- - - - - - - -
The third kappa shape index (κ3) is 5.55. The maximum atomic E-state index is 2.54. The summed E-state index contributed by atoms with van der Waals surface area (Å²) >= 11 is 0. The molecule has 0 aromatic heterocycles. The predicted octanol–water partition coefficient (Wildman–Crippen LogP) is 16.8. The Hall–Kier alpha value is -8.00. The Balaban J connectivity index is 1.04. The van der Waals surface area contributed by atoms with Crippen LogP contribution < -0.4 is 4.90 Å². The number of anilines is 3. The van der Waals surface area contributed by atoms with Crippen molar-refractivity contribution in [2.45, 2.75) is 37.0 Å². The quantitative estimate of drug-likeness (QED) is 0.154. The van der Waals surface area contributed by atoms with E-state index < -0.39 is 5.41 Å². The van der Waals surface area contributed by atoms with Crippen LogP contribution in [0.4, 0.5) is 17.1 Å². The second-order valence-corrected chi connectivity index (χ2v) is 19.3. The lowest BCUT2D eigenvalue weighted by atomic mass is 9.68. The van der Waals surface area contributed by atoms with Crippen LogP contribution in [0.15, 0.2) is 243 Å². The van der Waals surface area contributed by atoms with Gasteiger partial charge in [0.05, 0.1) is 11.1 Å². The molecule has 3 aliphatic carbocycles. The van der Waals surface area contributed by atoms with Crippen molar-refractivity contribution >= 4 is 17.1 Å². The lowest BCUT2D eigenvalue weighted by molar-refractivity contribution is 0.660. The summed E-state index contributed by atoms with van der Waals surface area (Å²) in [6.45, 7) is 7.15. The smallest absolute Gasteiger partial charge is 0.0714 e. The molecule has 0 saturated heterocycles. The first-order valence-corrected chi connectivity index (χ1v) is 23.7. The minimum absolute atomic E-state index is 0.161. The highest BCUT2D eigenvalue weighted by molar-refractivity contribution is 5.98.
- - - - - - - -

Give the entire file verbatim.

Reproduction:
The third kappa shape index (κ3) is 5.55. The maximum atomic E-state index is 2.54. The summed E-state index contributed by atoms with van der Waals surface area (Å²) >= 11 is 0. The molecule has 0 aromatic heterocycles. The predicted octanol–water partition coefficient (Wildman–Crippen LogP) is 16.8. The Hall–Kier alpha value is -8.00. The Balaban J connectivity index is 1.04. The van der Waals surface area contributed by atoms with Crippen LogP contribution < -0.4 is 4.90 Å². The number of anilines is 3. The van der Waals surface area contributed by atoms with Crippen molar-refractivity contribution in [2.45, 2.75) is 37.0 Å². The quantitative estimate of drug-likeness (QED) is 0.154. The van der Waals surface area contributed by atoms with E-state index < -0.39 is 5.41 Å². The van der Waals surface area contributed by atoms with Crippen LogP contribution in [0.4, 0.5) is 17.1 Å². The second-order valence-corrected chi connectivity index (χ2v) is 19.3. The lowest BCUT2D eigenvalue weighted by atomic mass is 9.68. The van der Waals surface area contributed by atoms with Crippen LogP contribution in [0.15, 0.2) is 243 Å². The van der Waals surface area contributed by atoms with Gasteiger partial charge in [0.05, 0.1) is 11.1 Å². The molecule has 3 aliphatic carbocycles. The van der Waals surface area contributed by atoms with Crippen molar-refractivity contribution >= 4 is 17.1 Å². The lowest BCUT2D eigenvalue weighted by molar-refractivity contribution is 0.660. The summed E-state index contributed by atoms with van der Waals surface area (Å²) in [6.45, 7) is 7.15. The smallest absolute Gasteiger partial charge is 0.0714 e. The molecule has 0 saturated heterocycles. The first-order valence-corrected chi connectivity index (χ1v) is 23.7. The minimum absolute atomic E-state index is 0.161. The highest BCUT2D eigenvalue weighted by molar-refractivity contribution is 5.98.